“Sex trafficking and the distractions caused by ‘labeling’ the problem”

By Marian Hatcher


Lately, I feel like I am in the cat bird seat. Being in survivor leadership and working for law enforcement, I have a unique view of efforts to effectively impact human trafficking. Recently the best way to describe what I see is that we have become small and large pockets in “Groupthink” mode.


Irving Lester Janis (May 26, 1918 – November 15, 1990) was a research psychologist at Yale University and a professor emeritus at the University of California, Berkeley most famous for his theory of “groupthink” which described the systematic errors made by groups when making collective decisions.


Groupthink is a psychological phenomenon that occurs within a group of people when the desire for harmony overrides the ability of the group to make rational decisions. It can be caused by group cohesiveness, structural faults within teams, and certain situational contexts and can negatively affect group decision making processes when members try to minimize conflict and reach a consensus by suppressing dissenting viewpoints.


We struggle so hard in this movement and efforts to move forward in partnerships that we feel we must name, rename or find a new term. We have protests, meetings, conferences and conference calls to discuss whether we agree on terms; abolitionist, advocate or activist, sex trafficker, pimp or manager, prostitute, prostituted individual, sex trafficking victim, commercially sexually exploited individual, purchaser or buyer and God forbid we continue using the term “John”!!!


Advocates, Survivor Leaders, Government leaders and NGO’s are working diligently to address the problem and we wouldn’t want it any other way. Let’s not however lose sight of the importance of the individual voice and dissenting opinions. Justice Oliver Wendell Holmes in his historic dissenting opinion, Abrams v. United States (1919), stated ….”Every year, if not every day, we have to wager our salvation upon some prophecy based upon imperfect knowledge. While that experiment is part of our system, I think that we should be eternally vigilant against attempts to check the expression of opinions that we loathe and believe to be fraught with death,”…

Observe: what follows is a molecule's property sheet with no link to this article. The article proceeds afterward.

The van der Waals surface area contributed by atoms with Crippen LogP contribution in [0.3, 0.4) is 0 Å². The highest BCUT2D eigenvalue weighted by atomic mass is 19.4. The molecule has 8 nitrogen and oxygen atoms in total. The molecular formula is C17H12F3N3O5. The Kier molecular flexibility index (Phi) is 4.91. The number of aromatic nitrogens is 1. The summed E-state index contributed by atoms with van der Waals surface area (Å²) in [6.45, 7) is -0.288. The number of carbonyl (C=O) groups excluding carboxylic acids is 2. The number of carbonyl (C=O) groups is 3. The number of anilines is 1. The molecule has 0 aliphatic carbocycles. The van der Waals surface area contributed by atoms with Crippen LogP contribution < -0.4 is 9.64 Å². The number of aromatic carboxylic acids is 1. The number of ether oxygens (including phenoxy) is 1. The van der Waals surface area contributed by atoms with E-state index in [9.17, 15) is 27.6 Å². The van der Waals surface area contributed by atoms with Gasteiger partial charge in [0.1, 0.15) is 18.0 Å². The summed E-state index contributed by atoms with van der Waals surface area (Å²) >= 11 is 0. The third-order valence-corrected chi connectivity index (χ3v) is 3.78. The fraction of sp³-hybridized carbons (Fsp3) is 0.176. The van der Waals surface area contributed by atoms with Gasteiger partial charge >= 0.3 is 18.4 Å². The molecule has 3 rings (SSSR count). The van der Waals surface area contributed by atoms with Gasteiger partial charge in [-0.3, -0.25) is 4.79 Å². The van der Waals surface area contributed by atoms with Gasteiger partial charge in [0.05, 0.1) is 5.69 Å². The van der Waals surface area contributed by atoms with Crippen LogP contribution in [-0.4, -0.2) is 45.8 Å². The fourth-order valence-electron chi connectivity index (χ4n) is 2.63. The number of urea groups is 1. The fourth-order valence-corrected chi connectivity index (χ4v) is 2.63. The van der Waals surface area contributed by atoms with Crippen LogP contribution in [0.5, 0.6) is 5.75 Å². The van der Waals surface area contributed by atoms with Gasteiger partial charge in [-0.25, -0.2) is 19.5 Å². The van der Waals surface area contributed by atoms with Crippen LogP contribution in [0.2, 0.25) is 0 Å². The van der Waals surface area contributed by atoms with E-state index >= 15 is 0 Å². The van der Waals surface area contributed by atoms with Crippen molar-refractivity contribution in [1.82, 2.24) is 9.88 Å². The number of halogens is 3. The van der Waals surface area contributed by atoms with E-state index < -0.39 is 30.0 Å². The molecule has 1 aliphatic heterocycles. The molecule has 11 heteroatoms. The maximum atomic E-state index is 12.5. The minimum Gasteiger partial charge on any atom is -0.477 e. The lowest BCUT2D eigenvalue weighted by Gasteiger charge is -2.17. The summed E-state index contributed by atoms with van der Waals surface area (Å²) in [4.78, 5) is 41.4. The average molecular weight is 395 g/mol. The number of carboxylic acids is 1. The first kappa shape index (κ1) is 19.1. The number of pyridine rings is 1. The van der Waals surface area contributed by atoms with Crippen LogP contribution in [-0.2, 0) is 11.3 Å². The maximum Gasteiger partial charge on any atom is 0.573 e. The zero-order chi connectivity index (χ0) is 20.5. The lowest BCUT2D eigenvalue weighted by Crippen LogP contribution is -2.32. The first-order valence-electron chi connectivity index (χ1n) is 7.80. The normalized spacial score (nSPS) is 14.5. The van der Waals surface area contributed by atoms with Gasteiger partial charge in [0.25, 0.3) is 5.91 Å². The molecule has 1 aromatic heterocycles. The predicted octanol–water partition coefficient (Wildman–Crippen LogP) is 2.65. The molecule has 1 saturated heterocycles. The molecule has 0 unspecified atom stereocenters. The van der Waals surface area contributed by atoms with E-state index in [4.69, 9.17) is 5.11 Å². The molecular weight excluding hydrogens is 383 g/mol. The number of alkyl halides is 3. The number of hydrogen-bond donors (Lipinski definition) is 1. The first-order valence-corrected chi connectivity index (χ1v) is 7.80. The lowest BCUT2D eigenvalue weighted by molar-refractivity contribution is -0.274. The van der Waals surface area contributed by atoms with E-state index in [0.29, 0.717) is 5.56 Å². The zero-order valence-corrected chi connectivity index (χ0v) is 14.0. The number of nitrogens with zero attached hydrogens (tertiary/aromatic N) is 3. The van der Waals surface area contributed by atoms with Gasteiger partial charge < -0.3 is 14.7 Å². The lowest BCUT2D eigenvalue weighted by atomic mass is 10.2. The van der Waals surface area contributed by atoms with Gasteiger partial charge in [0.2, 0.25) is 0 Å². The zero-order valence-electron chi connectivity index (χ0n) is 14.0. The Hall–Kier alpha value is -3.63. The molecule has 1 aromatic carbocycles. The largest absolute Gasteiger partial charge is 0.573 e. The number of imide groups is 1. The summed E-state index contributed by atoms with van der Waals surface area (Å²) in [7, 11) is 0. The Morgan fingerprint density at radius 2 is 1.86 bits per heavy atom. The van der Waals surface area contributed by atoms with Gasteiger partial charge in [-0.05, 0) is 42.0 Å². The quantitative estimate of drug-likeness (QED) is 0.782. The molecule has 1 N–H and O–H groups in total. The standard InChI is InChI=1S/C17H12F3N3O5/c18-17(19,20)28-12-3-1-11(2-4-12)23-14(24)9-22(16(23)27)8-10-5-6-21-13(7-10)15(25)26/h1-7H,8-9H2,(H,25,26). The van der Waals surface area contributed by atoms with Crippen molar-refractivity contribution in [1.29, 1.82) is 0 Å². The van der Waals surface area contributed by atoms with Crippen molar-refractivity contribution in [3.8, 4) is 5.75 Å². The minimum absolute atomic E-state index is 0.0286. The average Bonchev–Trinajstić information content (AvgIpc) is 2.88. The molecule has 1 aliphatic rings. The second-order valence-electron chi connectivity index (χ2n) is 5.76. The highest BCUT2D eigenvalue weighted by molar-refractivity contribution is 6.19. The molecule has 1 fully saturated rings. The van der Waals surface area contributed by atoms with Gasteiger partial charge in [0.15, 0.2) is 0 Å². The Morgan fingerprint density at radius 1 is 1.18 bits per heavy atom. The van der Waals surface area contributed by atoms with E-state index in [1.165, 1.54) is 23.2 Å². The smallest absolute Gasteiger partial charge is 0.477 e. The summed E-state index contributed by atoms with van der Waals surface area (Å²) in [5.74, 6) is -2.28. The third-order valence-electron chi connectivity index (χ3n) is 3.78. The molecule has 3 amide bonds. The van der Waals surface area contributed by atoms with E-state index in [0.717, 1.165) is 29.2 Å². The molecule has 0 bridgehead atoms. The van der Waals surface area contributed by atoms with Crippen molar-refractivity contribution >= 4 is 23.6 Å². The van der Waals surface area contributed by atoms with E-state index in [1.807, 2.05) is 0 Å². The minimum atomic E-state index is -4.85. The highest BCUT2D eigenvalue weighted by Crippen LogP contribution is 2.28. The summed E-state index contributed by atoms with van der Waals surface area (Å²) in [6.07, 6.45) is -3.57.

Differing in language, terminology or branding of this human rights violation should not prevent critical thinking and collaboration. It should instead force conversation and albeit an odd and difficult concept, reinforce listening, listening to the dissenting opinion, the less attractive idea, and those thoughts that cause us to squirm in our seats.


So indeed the desire for harmony has overridden the ability for rational decision in modern day slavery efforts. We must avoid at all costs being overly concerned about those who disagree with us. For it is in that very disagreement that history will be made.


Marian Hatcher has been with the Cook County Sheriff’s Office (CCSO) for 10 years. Recently promoted to Project Manager for the Sheriff’s Women’s Justice Programs, she is also the Human Trafficking Coordinator and member of the Human Trafficking Response Team. She coordinates several of CCSO’s anti-trafficking efforts such as the “National Day of Johns Arrests,” a nationwide effort with more than 59 participating law enforcement agencies (including the FBI) targeting the buyers of sex as the driving force of sex trafficking and prostitution. As a national expert on combating the demand for commercial sex, she has testified before the Illinois and Colorado legislatures, has been featured in the OWN documentary Prostitution: Leaving the Life which focused on her work as a Survivor Advocate and most recently the Ink 180 Documentary. She has spoken at several conferences nationwide and consulted on training projects for Demand Abolition and Shared Hope Internationals Gang TRAP series. Marian is also a member of national survivor led organizations, the Survivor Leadership institute as well as S.P.A.C.E International; SPACE stands for ‘Survivors of Prostitution-Abuse Calling for Enlightenment’, an International forum for survivor advocacy. In December 2013, the FBI awarded her for outstanding assistance with their investigative efforts. In April 2014 DePaul University awarded her the Helen F. McGillicuddy Award for her work in the Advancement of Women and Gender Rights. Most recently she is a 2014 recipient of Shared Hope International’s Path Breaker Award, presented to individuals who have dedicated themselves to tackling the demand that drives domestic minor sex trafficking. The recipients represent the multi-pronged approach required to combat demand: prevention, restoration and justice. In July 2014 her article “Ten Years and Counting” was published in Police Chief Magazine as a companion article to a piece written by her employer Cook County Sheriff Thomas J. Dart, both focused on human trafficking. Ms. Hatcher received her BS from Loyola University in 1985 concentrating on Finance. Her previous experience includes working at three major corporations.

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